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If you all keep this up much longer I am going to switch to kegging :)

Here's to tilting back whatever size bottle you prefer....
 

Velnerj

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You can't judge a beer by its bottle. 12oz of my 14% ABV Black Pearl ale is plenty for one sitting.
Agree. But during my last visit to the USA I was with a group of guys, and we're all fairly large dudes, and we were holding what looked like to me these dinky little beer bottles. I felt like we got demoted to the kids table or something. It was almost one of those fever dream experiences where things go way out of proportion... A strange culture shock moment I never expected.

Well, I'm a lightweight drinker anyway and since I moved to kegging I rarely ever fill a full 0.5L glass...
 

sinned34

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Canadian homebrewer here. I keg my beer, but since I do 40-46 liter batches and use 19-20 L corny kegs, there's always beer leftovers. Those leftovers tend to go into 650 ml "bomber" bottles.
Although I have a massive collection of bottles I need to get rid of. 355 ml "stubbies", 400 ml Grolsch bottles, 500 ml bottles, 1 L pot-stoppers (from buying Howe Sound Brewery beers) and 1.5 L giant Grolsch bottles.
 

Cammanron

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Assuming fermentation had completed and you packaged around 50 12oz bottles from a 5 gallon batch - A quick and dirty estimate is that 2/3 cup of brown sugar would be about right for a 5 gallon batch. 2/3 cup = approx 10 Tbsp or 30 tsp or 60 half tsp's. So your certainly in the ballpark, but there is a lot of variance for beer styles, temperature etc.

I have found that going by ozs rather than cups or Tbsp's helps me dial in the carbonation I want. Brewersfriend.com has a nice priming sugar calculator (under the tools/calculators tab) that goes by the style of beer you are making and includes a conversion for brown sugar along with a lot of other priming options. Stouts can tend to be carbonated a bit lower than some beers so you might be somewhat high.

Enjoy, a gifted home brew kit is what got me started as well... about 125 gallons ago :)

Cheers
Same for me! The wife got me a “Mr Beer” kit for my birthday one year.... I didn’t touch it for a year, and I was worried it wouldn’t turn out. But, you know what? I read on the Mr Beer forum how to dry hop, and my very first brew was the “Diablo IPA” dry hopped with cascade hops and it turned out REAL good considering. I was hooked.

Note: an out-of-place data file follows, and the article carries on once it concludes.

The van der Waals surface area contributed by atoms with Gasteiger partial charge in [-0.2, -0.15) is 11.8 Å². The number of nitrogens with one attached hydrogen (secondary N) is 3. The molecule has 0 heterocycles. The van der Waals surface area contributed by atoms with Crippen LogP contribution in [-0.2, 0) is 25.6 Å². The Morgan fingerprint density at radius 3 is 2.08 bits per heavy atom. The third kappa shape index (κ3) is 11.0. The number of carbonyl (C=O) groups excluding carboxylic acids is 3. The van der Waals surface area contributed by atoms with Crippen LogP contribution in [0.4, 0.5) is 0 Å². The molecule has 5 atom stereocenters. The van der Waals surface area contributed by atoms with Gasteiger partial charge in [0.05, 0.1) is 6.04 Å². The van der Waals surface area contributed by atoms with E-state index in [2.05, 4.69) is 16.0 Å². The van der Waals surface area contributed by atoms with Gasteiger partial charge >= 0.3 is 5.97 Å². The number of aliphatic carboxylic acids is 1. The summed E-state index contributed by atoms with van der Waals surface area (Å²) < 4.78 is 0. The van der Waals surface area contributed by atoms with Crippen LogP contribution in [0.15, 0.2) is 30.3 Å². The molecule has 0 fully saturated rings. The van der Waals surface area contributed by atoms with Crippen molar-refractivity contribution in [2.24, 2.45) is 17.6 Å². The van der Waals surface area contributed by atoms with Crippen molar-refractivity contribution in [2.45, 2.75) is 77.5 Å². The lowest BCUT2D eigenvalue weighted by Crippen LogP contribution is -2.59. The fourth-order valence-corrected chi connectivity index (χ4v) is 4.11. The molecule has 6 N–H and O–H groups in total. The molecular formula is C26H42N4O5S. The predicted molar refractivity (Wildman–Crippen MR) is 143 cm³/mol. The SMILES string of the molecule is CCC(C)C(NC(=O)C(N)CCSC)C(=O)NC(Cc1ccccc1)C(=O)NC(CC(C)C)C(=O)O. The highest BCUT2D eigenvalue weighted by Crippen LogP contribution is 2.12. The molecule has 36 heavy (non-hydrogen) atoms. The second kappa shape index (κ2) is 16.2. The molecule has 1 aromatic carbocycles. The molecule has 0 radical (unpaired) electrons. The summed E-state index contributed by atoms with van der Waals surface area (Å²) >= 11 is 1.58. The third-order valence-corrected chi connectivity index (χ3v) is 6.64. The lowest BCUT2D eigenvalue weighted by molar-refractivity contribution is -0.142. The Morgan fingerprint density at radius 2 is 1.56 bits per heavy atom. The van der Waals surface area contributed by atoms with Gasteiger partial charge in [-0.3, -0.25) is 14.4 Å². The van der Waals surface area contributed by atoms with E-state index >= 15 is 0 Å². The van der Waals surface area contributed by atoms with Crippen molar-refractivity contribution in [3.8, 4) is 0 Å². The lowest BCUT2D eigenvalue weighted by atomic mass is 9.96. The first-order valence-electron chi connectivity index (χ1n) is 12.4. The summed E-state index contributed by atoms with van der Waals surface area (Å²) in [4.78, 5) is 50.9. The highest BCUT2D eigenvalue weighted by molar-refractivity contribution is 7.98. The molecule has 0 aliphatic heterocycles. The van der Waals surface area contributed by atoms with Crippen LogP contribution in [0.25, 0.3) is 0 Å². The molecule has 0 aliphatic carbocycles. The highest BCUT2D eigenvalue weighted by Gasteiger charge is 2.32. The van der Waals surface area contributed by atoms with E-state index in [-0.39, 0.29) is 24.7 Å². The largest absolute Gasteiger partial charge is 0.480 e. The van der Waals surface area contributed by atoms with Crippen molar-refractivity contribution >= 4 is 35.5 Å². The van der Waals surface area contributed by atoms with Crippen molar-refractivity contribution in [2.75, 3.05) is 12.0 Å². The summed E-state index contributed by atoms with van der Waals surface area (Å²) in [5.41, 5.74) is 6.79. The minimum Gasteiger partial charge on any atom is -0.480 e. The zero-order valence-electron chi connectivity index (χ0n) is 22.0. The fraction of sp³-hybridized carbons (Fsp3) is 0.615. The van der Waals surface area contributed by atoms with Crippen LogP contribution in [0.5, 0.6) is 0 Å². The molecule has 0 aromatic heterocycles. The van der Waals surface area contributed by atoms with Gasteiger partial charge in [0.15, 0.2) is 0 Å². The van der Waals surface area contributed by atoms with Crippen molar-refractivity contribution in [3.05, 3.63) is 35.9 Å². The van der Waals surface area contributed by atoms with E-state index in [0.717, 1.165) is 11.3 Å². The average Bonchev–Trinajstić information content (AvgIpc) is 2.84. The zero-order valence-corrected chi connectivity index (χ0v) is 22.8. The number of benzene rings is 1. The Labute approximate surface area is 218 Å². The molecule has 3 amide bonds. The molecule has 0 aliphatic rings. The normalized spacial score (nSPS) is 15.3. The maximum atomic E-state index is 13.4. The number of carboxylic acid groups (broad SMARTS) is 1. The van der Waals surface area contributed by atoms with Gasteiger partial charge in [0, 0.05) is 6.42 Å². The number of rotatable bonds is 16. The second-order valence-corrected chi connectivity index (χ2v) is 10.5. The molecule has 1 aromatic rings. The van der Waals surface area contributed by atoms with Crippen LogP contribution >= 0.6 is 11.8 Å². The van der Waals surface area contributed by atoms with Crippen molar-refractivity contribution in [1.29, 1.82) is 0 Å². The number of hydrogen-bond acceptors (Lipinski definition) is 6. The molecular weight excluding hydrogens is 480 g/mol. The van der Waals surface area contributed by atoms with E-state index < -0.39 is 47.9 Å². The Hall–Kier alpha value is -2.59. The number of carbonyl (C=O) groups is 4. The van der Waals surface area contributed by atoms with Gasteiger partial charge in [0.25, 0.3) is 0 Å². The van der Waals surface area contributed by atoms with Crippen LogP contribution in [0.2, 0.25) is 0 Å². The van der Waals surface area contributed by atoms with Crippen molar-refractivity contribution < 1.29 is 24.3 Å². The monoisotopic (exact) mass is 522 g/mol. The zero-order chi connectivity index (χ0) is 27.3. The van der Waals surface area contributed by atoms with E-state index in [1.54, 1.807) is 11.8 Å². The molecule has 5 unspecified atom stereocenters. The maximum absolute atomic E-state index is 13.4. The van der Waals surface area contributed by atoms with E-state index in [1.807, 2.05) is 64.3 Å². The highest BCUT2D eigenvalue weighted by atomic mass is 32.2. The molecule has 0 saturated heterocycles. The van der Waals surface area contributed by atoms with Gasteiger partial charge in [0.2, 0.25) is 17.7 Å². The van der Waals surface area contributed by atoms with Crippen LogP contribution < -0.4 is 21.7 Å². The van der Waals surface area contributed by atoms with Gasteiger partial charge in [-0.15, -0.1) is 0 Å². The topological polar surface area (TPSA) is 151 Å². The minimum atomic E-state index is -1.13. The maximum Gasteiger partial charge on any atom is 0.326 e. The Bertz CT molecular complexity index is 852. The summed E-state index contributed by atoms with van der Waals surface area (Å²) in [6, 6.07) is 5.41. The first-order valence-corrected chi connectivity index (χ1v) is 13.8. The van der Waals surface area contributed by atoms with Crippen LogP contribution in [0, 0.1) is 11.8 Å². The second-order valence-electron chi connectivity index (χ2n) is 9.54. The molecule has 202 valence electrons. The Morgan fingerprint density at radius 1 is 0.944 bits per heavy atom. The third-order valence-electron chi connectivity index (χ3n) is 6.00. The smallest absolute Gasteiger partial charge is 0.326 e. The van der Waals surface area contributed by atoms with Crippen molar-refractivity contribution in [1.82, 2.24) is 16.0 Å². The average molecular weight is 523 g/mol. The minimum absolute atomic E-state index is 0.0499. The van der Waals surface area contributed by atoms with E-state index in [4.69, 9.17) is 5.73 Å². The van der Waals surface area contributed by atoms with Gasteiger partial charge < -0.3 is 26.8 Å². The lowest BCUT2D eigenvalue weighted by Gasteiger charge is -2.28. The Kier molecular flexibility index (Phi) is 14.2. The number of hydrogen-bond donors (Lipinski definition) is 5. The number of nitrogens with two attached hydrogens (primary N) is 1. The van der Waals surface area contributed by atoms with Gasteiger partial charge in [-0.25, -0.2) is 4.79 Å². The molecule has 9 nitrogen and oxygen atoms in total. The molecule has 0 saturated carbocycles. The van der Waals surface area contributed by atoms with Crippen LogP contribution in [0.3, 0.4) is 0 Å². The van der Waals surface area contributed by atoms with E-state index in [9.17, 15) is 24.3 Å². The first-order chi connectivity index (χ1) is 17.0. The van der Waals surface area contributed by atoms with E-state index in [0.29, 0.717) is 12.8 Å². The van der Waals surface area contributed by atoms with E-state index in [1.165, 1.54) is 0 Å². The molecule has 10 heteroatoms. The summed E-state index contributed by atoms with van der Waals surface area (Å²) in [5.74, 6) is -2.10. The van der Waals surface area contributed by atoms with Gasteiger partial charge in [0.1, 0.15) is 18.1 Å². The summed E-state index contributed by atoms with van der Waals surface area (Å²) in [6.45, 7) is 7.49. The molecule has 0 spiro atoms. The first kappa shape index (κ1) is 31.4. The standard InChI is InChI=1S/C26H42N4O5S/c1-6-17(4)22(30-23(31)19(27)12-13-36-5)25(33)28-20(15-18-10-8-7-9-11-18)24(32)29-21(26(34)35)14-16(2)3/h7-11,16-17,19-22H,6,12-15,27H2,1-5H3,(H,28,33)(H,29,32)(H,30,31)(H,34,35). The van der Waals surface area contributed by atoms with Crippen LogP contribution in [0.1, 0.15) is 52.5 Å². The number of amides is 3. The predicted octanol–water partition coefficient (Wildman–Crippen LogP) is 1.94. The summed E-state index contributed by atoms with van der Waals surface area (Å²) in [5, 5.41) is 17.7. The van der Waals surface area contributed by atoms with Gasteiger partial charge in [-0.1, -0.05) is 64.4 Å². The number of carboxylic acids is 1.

Now I BIAB all grain and have designed several of my own styles. Little by little, learning more and more as I go, upgrading piece by piece as I go. I just bottled a WCIPA style last night that I have real high hopes for as it smelled and tasted goood pre bottling.
There was a guy at a LHBSS that looked down his nose at me when I said I started with Mr Beer. ... He was a bit of a dick.

Gotta start somewhere..
 
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Agirard2003

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You can't judge a beer by its bottle. 12oz of my 14% ABV Black Pearl ale is plenty for one sitting.
my wife bought me some beer one time from the LCBO, can was the size of a redbull can and it was 18%, well drank that on an empty stomach and it kicked my ass .. hah
 
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Agirard2003

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Same for me! The wife got me a “Mr Beer” kit for my birthday one year.... I didn’t touch it for a year, and I was worried it wouldn’t turn out. But, you know what? I read on the Mr Beer forum how to dry hop, and my very first brew was the “Diablo IPA” dry hopped with cascade hops and it turned out REAL good considering. I was hooked.
Now I BIAB all grain and have designed several of my own styles. Little by little, learning more and more as I go, upgrading piece by piece as I go. I just bottled a WCIPA style last night that I have real high hopes for as it smelled and tasted goood pre bottling.
There was a guy at a LHBSS that looked down his nose at me when I said I started with Mr Beer. ... He was a bit of a dick.

Gotta start somewhere..
acronyms are killing me... hah

now the next part is understanding these recipes!! o_O
 

bwible

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I'm not sure what "regular" means but I'll just assume those wimpy 12oz bottles you Americans drink from...
That’s because we’re mostly not drinking wimpy 3.8% or 4% beers. 😄

And nobody here drinks homebrew from the bottle. We’re more civilized than that.